Jeannie Ohm states, “In the case of breastfeeding difficulty, as with many childhood disorders, the cause of the problem often traces back to undetected biomechanical injuries to the spine and cranium at birth. The failure to recognize these biomechanical injuries and their relationship to difficulty in breastfeeding leads to incorrect conclusions and, therefore, inadequate recommendations and treatments.” (Ohm 2006)
These “biomechanical injuries” are termed subluxations. Subluxations are misalignments of the bones that interfere with the nerve flow (communication) to the area and in turn the function of a joint. The spinal bones (vertebrae), bones of the skull (cranial bones) and facial bones including the TMJ (temperomandibular joint) all participate in the process of latching and sucking. A baby that is having difficulties nursing most likely has subluxation in one or more of these areas. It has been my experience that when an infant is adjusted, these obstacles to nursing are corrected and normal function returns. Breastfeeding is then resumed.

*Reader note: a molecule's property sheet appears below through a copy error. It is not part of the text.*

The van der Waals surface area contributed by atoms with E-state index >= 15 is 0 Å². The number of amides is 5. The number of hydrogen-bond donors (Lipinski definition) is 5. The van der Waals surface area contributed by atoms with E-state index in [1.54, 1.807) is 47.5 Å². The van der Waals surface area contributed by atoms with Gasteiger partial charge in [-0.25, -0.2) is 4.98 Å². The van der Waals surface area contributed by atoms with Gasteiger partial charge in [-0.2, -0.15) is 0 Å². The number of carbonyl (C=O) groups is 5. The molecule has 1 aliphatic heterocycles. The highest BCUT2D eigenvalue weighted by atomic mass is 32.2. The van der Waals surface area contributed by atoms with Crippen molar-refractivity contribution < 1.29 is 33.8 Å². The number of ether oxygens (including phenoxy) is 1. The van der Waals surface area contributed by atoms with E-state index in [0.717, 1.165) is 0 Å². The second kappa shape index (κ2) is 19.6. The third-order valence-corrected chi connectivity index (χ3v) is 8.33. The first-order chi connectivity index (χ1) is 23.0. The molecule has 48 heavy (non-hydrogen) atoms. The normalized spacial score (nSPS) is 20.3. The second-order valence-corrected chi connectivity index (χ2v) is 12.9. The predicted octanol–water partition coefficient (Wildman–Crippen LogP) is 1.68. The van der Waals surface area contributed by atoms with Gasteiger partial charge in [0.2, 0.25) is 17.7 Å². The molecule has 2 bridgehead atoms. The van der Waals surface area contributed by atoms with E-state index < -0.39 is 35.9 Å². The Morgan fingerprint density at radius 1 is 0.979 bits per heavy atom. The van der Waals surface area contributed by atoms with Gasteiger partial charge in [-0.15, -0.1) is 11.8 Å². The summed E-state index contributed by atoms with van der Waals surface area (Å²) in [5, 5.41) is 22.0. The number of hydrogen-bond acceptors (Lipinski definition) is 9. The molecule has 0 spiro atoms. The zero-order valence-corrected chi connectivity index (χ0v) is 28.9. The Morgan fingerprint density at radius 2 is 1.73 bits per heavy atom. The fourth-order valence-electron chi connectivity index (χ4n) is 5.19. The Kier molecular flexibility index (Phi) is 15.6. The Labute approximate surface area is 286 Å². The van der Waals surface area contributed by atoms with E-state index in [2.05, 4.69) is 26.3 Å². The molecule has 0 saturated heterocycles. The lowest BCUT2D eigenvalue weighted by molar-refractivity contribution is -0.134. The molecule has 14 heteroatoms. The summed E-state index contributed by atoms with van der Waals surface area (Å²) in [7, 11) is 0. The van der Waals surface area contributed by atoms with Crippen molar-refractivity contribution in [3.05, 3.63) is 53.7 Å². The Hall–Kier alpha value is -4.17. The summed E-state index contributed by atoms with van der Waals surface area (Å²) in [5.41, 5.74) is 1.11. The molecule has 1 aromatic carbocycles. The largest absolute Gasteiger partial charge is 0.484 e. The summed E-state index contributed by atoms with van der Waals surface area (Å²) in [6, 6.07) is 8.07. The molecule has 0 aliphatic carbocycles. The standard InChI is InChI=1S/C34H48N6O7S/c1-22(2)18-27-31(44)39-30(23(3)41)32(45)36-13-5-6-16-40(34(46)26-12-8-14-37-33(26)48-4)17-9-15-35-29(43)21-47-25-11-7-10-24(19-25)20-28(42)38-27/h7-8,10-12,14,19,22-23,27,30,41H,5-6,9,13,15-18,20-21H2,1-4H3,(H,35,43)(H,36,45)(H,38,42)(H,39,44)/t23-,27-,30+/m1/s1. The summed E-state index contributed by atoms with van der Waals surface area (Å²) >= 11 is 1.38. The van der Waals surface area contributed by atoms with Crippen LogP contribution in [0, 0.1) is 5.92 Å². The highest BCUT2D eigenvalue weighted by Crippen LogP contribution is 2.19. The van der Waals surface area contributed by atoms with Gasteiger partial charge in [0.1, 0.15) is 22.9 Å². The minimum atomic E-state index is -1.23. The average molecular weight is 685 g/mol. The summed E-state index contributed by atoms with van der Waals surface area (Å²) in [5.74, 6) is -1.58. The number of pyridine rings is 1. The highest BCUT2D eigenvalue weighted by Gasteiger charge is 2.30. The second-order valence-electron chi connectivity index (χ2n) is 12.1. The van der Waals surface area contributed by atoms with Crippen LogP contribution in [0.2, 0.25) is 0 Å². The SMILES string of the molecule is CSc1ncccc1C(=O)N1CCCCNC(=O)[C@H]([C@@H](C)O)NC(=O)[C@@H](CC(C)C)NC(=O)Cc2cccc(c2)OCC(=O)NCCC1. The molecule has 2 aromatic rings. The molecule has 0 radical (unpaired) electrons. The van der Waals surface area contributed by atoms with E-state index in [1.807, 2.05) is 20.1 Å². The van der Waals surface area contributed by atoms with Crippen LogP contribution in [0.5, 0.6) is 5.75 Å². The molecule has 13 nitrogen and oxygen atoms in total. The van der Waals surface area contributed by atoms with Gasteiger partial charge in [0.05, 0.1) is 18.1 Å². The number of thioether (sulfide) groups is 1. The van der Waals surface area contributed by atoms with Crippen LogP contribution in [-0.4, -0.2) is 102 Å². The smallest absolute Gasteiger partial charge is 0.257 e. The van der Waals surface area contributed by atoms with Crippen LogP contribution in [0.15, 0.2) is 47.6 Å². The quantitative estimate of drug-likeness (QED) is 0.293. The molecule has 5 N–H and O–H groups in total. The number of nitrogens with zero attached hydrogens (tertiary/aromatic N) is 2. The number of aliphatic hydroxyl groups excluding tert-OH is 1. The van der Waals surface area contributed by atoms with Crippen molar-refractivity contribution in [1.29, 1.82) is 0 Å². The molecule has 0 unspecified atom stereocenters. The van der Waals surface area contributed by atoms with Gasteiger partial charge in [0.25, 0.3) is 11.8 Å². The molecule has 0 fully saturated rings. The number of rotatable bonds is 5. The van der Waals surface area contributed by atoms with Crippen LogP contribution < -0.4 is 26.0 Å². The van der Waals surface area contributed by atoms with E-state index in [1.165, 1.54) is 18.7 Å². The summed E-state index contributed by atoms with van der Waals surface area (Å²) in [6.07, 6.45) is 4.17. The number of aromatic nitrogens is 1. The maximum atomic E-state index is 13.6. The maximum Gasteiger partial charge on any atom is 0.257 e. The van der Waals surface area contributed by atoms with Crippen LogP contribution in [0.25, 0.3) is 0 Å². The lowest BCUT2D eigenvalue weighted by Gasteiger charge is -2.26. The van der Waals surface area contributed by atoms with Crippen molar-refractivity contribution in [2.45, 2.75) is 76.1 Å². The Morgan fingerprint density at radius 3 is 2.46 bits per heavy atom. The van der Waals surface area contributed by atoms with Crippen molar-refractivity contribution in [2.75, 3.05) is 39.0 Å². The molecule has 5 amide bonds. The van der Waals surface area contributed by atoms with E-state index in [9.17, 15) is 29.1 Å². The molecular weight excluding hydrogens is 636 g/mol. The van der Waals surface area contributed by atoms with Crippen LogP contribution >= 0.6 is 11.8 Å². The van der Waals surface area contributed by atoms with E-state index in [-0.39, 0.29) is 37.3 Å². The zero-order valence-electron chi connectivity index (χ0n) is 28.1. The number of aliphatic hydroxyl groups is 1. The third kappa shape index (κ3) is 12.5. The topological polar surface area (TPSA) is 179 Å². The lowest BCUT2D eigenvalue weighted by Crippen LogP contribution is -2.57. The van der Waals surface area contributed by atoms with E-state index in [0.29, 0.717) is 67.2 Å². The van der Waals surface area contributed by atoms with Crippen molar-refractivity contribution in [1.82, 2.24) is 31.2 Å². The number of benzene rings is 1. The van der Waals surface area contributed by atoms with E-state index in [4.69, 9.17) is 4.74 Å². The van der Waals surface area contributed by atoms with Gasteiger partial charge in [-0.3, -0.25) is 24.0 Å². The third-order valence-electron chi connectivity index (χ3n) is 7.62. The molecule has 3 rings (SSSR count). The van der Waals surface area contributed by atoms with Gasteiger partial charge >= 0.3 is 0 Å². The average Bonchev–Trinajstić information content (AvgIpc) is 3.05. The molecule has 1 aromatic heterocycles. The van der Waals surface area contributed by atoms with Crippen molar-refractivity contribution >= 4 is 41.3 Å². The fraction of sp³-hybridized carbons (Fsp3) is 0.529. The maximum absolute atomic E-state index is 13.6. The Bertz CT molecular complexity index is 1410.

Subluxations can occur in a number of ways from physical, chemical or emotional stresses. Williams Obstetrics, the “bible” of obstetrics, parallels chiropractic theory by stating, “the diameter of the woman's pelvis is decreased when the sacrum is displaced” (Cunningham, Levano, Bloom, Hauth & Roth.) In this circumstance the mother has a misalignment of the pelvis or subluxation . This can interfere with the baby’s ability to attain the optimal positioning (vertex), causing intrauterine constraint. “Intrauterine constraint is defined as any forces external to the developing fetus that obstruct the normal movement of the fetus”. (Anrig, Plaugher. 2013). Compression on nerves, joints and cranial bones can occur with this alteration in positioning. Breech presentations are almost always due to intrauterine constraint and produce areas of excessive stress on the infant. Intrauterine restraint is best remedied with chiropractic care.